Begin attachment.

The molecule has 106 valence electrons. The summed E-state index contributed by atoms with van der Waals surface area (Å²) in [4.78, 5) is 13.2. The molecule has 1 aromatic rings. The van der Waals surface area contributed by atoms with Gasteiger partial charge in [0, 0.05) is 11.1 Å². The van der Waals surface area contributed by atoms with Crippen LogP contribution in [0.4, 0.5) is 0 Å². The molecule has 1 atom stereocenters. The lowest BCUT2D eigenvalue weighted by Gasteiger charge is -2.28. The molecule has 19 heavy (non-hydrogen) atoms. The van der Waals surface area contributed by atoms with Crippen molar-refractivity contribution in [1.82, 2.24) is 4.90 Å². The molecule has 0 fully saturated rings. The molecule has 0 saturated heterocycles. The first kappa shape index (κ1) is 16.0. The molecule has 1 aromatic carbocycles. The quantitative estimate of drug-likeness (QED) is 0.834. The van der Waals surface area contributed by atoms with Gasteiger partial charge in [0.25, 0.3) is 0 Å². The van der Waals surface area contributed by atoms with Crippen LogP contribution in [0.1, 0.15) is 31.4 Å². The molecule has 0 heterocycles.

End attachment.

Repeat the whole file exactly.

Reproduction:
The molecule has 106 valence electrons. The summed E-state index contributed by atoms with van der Waals surface area (Å²) in [4.78, 5) is 13.2. The molecule has 1 aromatic rings. The van der Waals surface area contributed by atoms with Gasteiger partial charge in [0, 0.05) is 11.1 Å². The van der Waals surface area contributed by atoms with Crippen LogP contribution in [0.4, 0.5) is 0 Å². The molecule has 1 atom stereocenters. The lowest BCUT2D eigenvalue weighted by Gasteiger charge is -2.28. The molecule has 19 heavy (non-hydrogen) atoms. The van der Waals surface area contributed by atoms with Crippen molar-refractivity contribution in [1.82, 2.24) is 4.90 Å². The molecule has 0 fully saturated rings. The molecule has 0 saturated heterocycles. The first kappa shape index (κ1) is 16.0. The molecule has 1 aromatic carbocycles. The quantitative estimate of drug-likeness (QED) is 0.834. The van der Waals surface area contributed by atoms with Gasteiger partial charge in [0.25, 0.3) is 0 Å². The van der Waals surface area contributed by atoms with Crippen LogP contribution in [0.1, 0.15) is 31.4 Å². The molecule has 0 heterocycles.